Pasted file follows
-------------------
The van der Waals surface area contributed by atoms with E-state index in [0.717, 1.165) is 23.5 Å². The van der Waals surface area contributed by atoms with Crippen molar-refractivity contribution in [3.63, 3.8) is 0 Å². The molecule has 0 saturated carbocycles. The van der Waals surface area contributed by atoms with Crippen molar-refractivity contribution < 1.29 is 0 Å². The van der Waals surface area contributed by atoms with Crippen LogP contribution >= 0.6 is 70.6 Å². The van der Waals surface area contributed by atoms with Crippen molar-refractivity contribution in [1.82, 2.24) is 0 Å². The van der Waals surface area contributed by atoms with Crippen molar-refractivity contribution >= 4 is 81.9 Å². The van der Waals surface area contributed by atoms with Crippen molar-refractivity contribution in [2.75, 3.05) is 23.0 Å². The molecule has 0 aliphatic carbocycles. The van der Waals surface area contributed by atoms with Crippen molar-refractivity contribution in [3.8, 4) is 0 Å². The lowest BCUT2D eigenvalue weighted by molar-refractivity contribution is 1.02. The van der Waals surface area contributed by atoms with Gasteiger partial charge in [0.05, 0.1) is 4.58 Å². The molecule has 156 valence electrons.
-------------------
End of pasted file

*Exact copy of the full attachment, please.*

The van der Waals surface area contributed by atoms with E-state index in [0.717, 1.165) is 23.5 Å². The van der Waals surface area contributed by atoms with Crippen molar-refractivity contribution in [3.63, 3.8) is 0 Å². The molecule has 0 saturated carbocycles. The van der Waals surface area contributed by atoms with Crippen molar-refractivity contribution < 1.29 is 0 Å². The van der Waals surface area contributed by atoms with Crippen LogP contribution >= 0.6 is 70.6 Å². The van der Waals surface area contributed by atoms with Crippen molar-refractivity contribution in [1.82, 2.24) is 0 Å². The van der Waals surface area contributed by atoms with Crippen molar-refractivity contribution >= 4 is 81.9 Å². The van der Waals surface area contributed by atoms with Crippen molar-refractivity contribution in [2.75, 3.05) is 23.0 Å². The molecule has 0 aliphatic carbocycles. The van der Waals surface area contributed by atoms with Crippen molar-refractivity contribution in [3.8, 4) is 0 Å². The lowest BCUT2D eigenvalue weighted by molar-refractivity contribution is 1.02. The van der Waals surface area contributed by atoms with Gasteiger partial charge in [0.05, 0.1) is 4.58 Å². The molecule has 156 valence electrons.